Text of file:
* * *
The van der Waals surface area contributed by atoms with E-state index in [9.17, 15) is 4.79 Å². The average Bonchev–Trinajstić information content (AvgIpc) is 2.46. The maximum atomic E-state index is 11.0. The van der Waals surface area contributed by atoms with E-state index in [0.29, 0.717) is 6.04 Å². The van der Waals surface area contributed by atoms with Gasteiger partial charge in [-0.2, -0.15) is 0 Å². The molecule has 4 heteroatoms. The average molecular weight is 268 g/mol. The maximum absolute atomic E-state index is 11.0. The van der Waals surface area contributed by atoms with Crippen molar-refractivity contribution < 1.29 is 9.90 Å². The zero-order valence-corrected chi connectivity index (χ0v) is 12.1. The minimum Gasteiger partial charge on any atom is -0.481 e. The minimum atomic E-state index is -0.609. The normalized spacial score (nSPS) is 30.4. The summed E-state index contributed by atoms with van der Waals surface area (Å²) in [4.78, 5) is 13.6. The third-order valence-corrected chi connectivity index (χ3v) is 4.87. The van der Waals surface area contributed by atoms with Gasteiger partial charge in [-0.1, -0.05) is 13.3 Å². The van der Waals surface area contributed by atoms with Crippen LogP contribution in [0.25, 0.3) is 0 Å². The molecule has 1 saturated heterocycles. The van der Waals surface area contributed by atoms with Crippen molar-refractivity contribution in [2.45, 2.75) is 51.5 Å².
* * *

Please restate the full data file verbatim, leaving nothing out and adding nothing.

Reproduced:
The van der Waals surface area contributed by atoms with E-state index in [9.17, 15) is 4.79 Å². The average Bonchev–Trinajstić information content (AvgIpc) is 2.46. The maximum atomic E-state index is 11.0. The van der Waals surface area contributed by atoms with E-state index in [0.29, 0.717) is 6.04 Å². The van der Waals surface area contributed by atoms with Gasteiger partial charge in [-0.2, -0.15) is 0 Å². The molecule has 4 heteroatoms. The average molecular weight is 268 g/mol. The maximum absolute atomic E-state index is 11.0. The van der Waals surface area contributed by atoms with Crippen molar-refractivity contribution < 1.29 is 9.90 Å². The zero-order valence-corrected chi connectivity index (χ0v) is 12.1. The minimum Gasteiger partial charge on any atom is -0.481 e. The minimum atomic E-state index is -0.609. The normalized spacial score (nSPS) is 30.4. The summed E-state index contributed by atoms with van der Waals surface area (Å²) in [4.78, 5) is 13.6. The third-order valence-corrected chi connectivity index (χ3v) is 4.87. The van der Waals surface area contributed by atoms with Gasteiger partial charge in [-0.1, -0.05) is 13.3 Å². The van der Waals surface area contributed by atoms with Crippen LogP contribution in [0.25, 0.3) is 0 Å². The molecule has 1 saturated heterocycles. The van der Waals surface area contributed by atoms with Crippen molar-refractivity contribution in [2.45, 2.75) is 51.5 Å².